Chinese cabinet filled with Batiks collected by Louise's mother

Sabine: Do you have Chinese Indonesian Batiks in your collection and are they easier to read or do you prefer them? I have that with Batik Belanda, they pop out, I get them at once.

Louise: I grew up with many regular Javanese Batiks. Yesterday I visited my mother to look at some Batiks. She has a large Chinese cabinet filled with Batiks and it is stuffed with Javanese, Chinese and Indo-European Batiks. When I saw the Javanese I thought regular Batik. But when I saw the Chinese ones from Lasem, the one with the red or the one with a lot of blue, yellow and pink, or the one with a lot of decoration, flowers and motives, I thought, that is my special Batik.

Chinese Batiks from the collection from Louise's mother

Sabine: Will there be new objects added, or is the collection complete?

Louise: Many people contact us with a request to donate. It might sound strange, a request to donate, but our depot is pretty much full and there are strict rules. If you accept something for a museum, you cannot just dispose of it later. We are not allowed to take thing from the depot for auction or to throw out. So before you accept something for the museum, we have to make sure what value it has for the collection and whether it is indeed something special.
We also have to check how many of certain items we already have. If someone offers us spears from a certain island and we already have 20 or 30 of them, we decline. Even when it is an interesting object we have to consider that we have no room in our depot and expanding is costly. Therefore we have to disappoint the donators. That is difficult, they have nice things, but you can’t accept them. Sometimes people offer us mass produced things from after WOII, these can be nice, but aren’t interesting enough for a museum. The fial decision to accept something I leave to the curator. Sometimes I think: interesting and I’m right, but often enough I am wrong.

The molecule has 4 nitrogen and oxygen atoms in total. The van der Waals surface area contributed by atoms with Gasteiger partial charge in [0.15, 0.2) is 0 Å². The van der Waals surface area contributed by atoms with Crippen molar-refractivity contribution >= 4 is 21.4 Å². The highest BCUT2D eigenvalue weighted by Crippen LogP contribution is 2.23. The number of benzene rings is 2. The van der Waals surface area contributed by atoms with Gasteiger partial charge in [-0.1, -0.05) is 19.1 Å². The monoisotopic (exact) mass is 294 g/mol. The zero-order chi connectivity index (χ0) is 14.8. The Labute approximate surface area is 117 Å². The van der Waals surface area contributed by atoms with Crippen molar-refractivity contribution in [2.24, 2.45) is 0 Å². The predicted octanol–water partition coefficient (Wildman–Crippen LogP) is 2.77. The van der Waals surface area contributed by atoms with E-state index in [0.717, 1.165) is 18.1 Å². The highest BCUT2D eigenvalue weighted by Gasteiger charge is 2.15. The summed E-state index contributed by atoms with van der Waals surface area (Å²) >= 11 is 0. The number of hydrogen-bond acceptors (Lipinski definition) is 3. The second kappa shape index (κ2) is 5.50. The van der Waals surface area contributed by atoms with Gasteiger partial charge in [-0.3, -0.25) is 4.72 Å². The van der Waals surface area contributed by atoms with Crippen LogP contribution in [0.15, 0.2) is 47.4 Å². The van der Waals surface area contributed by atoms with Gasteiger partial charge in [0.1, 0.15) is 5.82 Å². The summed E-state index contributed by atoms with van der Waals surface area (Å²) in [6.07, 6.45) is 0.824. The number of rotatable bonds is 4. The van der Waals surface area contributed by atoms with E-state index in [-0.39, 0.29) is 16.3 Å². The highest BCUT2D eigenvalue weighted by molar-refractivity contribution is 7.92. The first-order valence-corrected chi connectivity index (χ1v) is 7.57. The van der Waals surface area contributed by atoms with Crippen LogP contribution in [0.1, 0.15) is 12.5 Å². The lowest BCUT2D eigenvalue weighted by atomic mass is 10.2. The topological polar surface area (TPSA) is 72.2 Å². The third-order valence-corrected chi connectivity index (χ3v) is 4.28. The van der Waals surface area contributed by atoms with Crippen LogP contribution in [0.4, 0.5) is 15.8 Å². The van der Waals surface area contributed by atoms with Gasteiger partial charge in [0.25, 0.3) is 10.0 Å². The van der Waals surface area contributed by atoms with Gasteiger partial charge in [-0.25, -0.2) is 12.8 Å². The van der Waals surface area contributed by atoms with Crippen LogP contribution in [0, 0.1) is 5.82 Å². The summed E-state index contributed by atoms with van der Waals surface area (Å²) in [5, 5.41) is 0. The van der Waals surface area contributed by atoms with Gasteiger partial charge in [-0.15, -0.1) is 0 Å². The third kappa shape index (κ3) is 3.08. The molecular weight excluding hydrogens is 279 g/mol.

Sabine: Is this addressed during your studies?

Louise: We do have the classes art and material culture. It gets some mention, but not much. In A different Master study you can learn how to determine whether a Chinese wedding chest is really old or not. How you can tell, for instance by looking at the wood structure, whether the wood has been made to look old or is really old.

Sabine: But you must be developing a eye for it now?

Louise: Yes indeed. Whenever I handle an object now I know sooner.

There is a plan to describe all objects as precise as possible and to make better photographs, but that is for the future. We have hundreds of Batiks here, all documented but not yet photographed.
We are very open and liberal if people have questions about our collection or related subject.

Sabine: I couldn’t agree more!

Louise: One of the first things I asked you was “are there certain Batiks you would like to see, email me”.

Sabine: Indeed, but I don’t know what you have in your collection yet and I intend to come and have a look. I do have a broad interest.
I do want see everthing, but as soon as there are some Batiks on display I will most certainly come see them.


Batik from the collection of Louise's mother

The opening of the textile exhibition with the special Indo-European and Indo-Chinese Batiks is on Saturday 17 december. For more information visit www.nusantara-delft.nl.

Read more about & see more of Museum Nusantara in my previous blogpost "Museum Nusantara in Delft".

The Batik Louise Rahardjo is holding in front of her is singed by Eliza van Zuylen (left upper corner). Eliza van Zuylen is one of the most famous Indo-European Batik Belanda makers from Pekalongan.
This particularly Batik was worn by Indo-European women during the wedding ceremony. THis kind of blue & white Batiks were worn by Indo-Chinese women as mourning wear and the deceased was also dressed in blue & white.
Later this tradition was interpreted by Indo-European women. After their marriage they saved the blue & white Batik and wear it during funerals and as mourning wear. They were buried in their blue & white wedding Batik.